Google’s latest Chrome browser, version 105, is out, though the full version number is annoyingly different depending on whether you are on Windows, Mac or Linux.
On Unix-like systems (Mac and Linux), you want 105.0.5195.52, but on Windows, you’re looking for 105.0.5195.54.
According to Google, this new version includes 24 security fixes, though none of them are reported as “in-the-wild”, which means that there weren’t any zero-days patched this time.
Nevertheless, there’s one vulnerability dubbed Critical, and a further eight rated High.
Of the flaws that were fixed, just over half of them are down to memory mismanagement, with nine listed as use-after-free bugs, and four as heap buffer overflows.
Memory bug types explained
A use-after-free is exactly what it says: you hand back memory to free it up for another part of the program, but carry on using it anyway, thus potentially interfering with the correct operation of your app.
Imagine, for instance, that the part of the program that thinks it has now sole access to the offending block of memory receives some untrusted input, and carefully verifies that the new data is safe to use…
…but then, in the instant before it starts using that validated input, your buggy “use-after-free” code interferes, and injects stale, unsafe data into the very same part of memory.
Suddenly, bug-free code elsewhere in the program behaves as if it were buggy itself, thanks to the flaw in your code that just invalidated what was in memory.
Attackers who can figure out a way to manipulate the timing of your code’s unexpected intervention may be able not only to crash the program at will, but also to wrest control from it, thus causing what’s known as remote code execution.
And a heap buffer overflow refers to a bug where you write more data to memory than will fit in the space that was originally allocated to you. (Heap is the jargon term for the collection of memory blocks that are currently being managed by the system.)
If some other part of the program has a memory block just happens to be near to or next to yours in the heap, then the superfluous data that you just wrote out won’t overflow harmlessly into unused space.
Instead, it will corrupt data that’s in active use somewhere else, which similar consequences to what we just described for a use-after-free bug.
The “Sanitizer” system
Happily, as well as fixing misfeatures that weren’t supposed to be there at all, Google has announced the arrival of a new feature that adds protection against a class of browser flaws known as cross-site scripting (XSS).
XSS bugs are caused by the browser inserting untrusted data, say from a web form submitted by a remote user, directly into the current web page, without checking for (and removing) risky content first.
Imagine, for instance, that you have a web page that offers to show me what a text string of my choice looks like in your funky new font.
If I type in the sample text
Cwm fjord bank glyphs vext quiz (a contrived but vaguely meaningful mashup of English and Welsh that contains all 26 letters of the alphabet in just 26 letters, in case you were wondering), then it’s safe for you to put that exact text into the web page you create.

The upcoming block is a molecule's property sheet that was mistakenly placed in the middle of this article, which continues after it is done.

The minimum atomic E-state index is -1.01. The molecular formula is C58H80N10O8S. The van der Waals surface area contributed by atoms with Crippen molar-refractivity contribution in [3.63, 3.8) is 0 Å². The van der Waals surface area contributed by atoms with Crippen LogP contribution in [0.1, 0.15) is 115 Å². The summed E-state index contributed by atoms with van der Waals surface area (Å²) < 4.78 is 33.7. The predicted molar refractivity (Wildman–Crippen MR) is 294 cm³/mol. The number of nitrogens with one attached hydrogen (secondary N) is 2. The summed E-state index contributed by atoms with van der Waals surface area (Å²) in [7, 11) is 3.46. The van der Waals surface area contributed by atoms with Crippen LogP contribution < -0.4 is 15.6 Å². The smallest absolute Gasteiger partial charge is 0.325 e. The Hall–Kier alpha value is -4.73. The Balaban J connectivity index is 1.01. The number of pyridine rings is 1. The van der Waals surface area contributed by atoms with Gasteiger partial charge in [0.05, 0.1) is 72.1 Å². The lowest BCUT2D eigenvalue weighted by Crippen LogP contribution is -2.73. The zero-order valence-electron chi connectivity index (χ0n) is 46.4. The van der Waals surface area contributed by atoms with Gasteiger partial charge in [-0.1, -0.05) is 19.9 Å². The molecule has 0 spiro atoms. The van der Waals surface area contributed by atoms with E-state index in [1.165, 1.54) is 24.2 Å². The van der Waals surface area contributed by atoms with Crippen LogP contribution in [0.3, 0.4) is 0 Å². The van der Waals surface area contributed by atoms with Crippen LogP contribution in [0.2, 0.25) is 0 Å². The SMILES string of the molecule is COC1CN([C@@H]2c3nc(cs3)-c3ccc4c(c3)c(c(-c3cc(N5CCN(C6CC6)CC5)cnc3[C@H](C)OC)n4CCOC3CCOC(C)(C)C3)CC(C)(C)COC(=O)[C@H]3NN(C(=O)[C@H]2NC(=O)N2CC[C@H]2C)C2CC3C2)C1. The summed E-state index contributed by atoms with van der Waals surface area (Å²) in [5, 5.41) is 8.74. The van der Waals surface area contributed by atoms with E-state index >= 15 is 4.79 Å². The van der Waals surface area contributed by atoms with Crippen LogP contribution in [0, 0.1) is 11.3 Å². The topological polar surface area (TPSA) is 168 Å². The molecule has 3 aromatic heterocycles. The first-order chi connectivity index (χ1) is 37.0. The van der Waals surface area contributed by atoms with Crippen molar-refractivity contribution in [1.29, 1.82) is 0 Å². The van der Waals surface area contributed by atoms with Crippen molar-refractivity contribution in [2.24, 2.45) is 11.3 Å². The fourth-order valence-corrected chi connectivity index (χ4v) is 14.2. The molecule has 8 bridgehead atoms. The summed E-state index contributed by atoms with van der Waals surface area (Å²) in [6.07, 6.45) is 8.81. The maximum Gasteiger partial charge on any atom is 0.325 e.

document.body.innerHTML = "<p style='font-family:funky;'>Cwm fjord bank glyphs vext quiz"
But if I cheated, and asked you to “display” the text string
Cwm fjord<script>alert(42)</script> instead, then it would be reckless for you to do this…
document.body.innerHTML = "<p style='font-family:funky;'>Cwm fjord<script>alert(42)</script>"
So, to make what’s known as sanitising thine inputs easier, Chrome has now officially enabled support for a new browser function called
This can be used to push new HTML content through a feature called the
Sanitizer first, so that if you use this code instead…
document.body.setHTML("<p style='font-family:funky;'>Cwm fjord<script>alert(42)</script>")
…then Chrome will scan the proposed new HTML string for security problems first, and automatically remove any text that could pose a risk.
You can see this in action via the Developer tools by running the above
setHTML() code at the Console prompt, and then retrieving the actual HTML that was injected into the
document.body variable, as we did here:
Even though we explicitly put a
<script> tag in the input that we passed to the
setHTML() function, the script code was automatically purged from the output that was created.
If you genuinely need to add potentially dangerous text into an HTML element, you can add a second argument to the
setHTML() function that specifies various types of risky content to block or allow.
By default, if this second argument is omitted as in the example above, then the Sanitizer operates at its maximum security level and automatically purges all dangerous content that it knows about.
What to do?
If you’re a Chrome user. Check that you’re up to date by clicking three dots > Help > About Google Chrome, or by browsing to the special URL
If you’re a web programmer. Learn about the new
setHTML()functionality by reading advice from Google and the MDN Web Docs.
By the way, if you’re on Firefox,
Sanitizer is available, but isn’t yet turned on by default. You can turn it on to learn more about it by going to
about:config and toggling the
dom.security.sanitizer.enabled option to